The first game pits the Green Team vs. the Amigo Acids and includes Almas Khan, Christopher Yun, Max Fallejo, Kathryn Vallejo, Alvin Kim, Caidon Iwuagwu, Jeffrey Toman, Karsen Culverhouse, Matthew Kim, and Sudev Namboordiri. On Leal's video, each also names his or her favorite amino acid.
In the second game, it's the Proline Pros vs. Drop the Base. Participants are Alyse Lodigiani, Anthony Weidner, Aaditi Gaikwad, Banin Alofi, Jennifer Kang, Rachel Levan, Anish Wadhwa, Ian Guzman, Viraj Deshpande and Yu-uki Onda.
The third game stars the Krebs Cyclists vs. the Gibbs Team. Participants are Joseph Morrison, Addison Ali, Alan Santana Cortez Molina, Shiwani KC, Frances Gross, Natalie Six, Yasamin “Yasi” Parsa, Brandon Matsumoto, Tina Luu and Esha Urs.
In the fourth game, the Attack on Titration will clash with the Ironic Bonds. Participants are Charlize Mitra, Kelly Kim, Maya Mysore, Lizeth Macias, Suzanne Quiroz, Natanie “Tonie” Leech, Jiaying Liu, Catherine Rodriguez, Lauren Hartwell and Kelly Brandt.
Participating students are from as far away as the City of Pune (India), Yokohama (Japan), Nanjing (China), and as close as the City of Davis. Other students hail from Cupertino, Los Angeles, Redwood City, Santa Monica, Palmdale, Irvine, Redding, Sacramento, Fairfield, Cupertino, San Jose, San Diego, San Ramon, Elk Grove, San Lorenzo, Lincoln, El Centro, Santa Rosa, Oakland, Roseville, Tracy, and Martinez in California, and Long Island in New York, among the many other municipalities.
“Each team of five players will be given three questions,” Leal said. “They will have one minute to confer while we hear stories about Eric Conn; see videos from staff, faculty and alumni and UC Davis friends; and watch public service messages on health topics such as COVID-19 and diabetes.”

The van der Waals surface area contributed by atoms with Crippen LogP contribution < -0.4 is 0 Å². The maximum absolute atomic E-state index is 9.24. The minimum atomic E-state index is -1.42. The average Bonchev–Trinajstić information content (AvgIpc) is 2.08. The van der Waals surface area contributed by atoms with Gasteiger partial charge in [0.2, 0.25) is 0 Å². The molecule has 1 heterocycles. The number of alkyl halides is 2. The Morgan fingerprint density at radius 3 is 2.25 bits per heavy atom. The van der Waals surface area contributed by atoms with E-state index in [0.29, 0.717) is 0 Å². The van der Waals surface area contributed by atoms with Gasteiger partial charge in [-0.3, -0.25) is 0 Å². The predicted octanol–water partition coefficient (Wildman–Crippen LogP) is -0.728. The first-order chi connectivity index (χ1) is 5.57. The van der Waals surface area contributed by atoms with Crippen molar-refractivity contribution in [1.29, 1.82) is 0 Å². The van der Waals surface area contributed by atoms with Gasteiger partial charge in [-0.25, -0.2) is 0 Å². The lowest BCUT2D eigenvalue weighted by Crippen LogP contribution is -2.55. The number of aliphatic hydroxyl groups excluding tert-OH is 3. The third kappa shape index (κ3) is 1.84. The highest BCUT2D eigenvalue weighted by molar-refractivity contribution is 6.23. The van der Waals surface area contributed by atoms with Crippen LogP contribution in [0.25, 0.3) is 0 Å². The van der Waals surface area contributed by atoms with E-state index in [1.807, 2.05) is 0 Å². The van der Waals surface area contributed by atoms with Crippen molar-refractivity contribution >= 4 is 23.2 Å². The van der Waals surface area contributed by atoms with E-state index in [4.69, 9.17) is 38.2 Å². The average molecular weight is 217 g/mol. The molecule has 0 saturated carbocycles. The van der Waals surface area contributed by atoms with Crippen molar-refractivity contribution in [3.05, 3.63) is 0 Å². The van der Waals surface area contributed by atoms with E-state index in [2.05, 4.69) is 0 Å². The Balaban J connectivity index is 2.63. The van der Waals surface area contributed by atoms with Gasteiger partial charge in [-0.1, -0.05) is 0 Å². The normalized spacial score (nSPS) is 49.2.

College of Biological Sciences (CBS) faculty will ask questions via video. Emeriti Professors Clark Lagarias and Charles Gasser will judge the competition. The schedule also includes CBS Professor Judy Callis delivering a brief remembrance of Conn, and CBS Dean Mark Winey offering a message of encouragement to the students.
In her video, Dr. Allison Brashear, dean of the UC Davis School of Medicine, addresses the COVID-19 pandemic and vaccines. Also planned: footages of favorite campus sites that students miss the most, and “even accounts of how departments were named in the old days,” Leal said. Plant pathologist George Bruening, professor emeritus, Department of Plant Pathology, College of Agricultural and Environmental Sciences, will be among the faculty featured in the clips.
Conn, a member of the UC Davis faculty for 43 years, was the third recipient of the UC Davis Prize for Teaching and Scholarly Achievement. Described as an excellent teacher and researcher, Conn received the Academic Senate's Distinguished Teaching Award in 1974 and the Academic Senate's highest honor, the Faculty Research Lecturer Award, in 1977. He won the UC Davis Prize for Undergraduate Teaching and Scholarly Achievement in 1989. See https://youtu.be/TdwJkcjQvbw.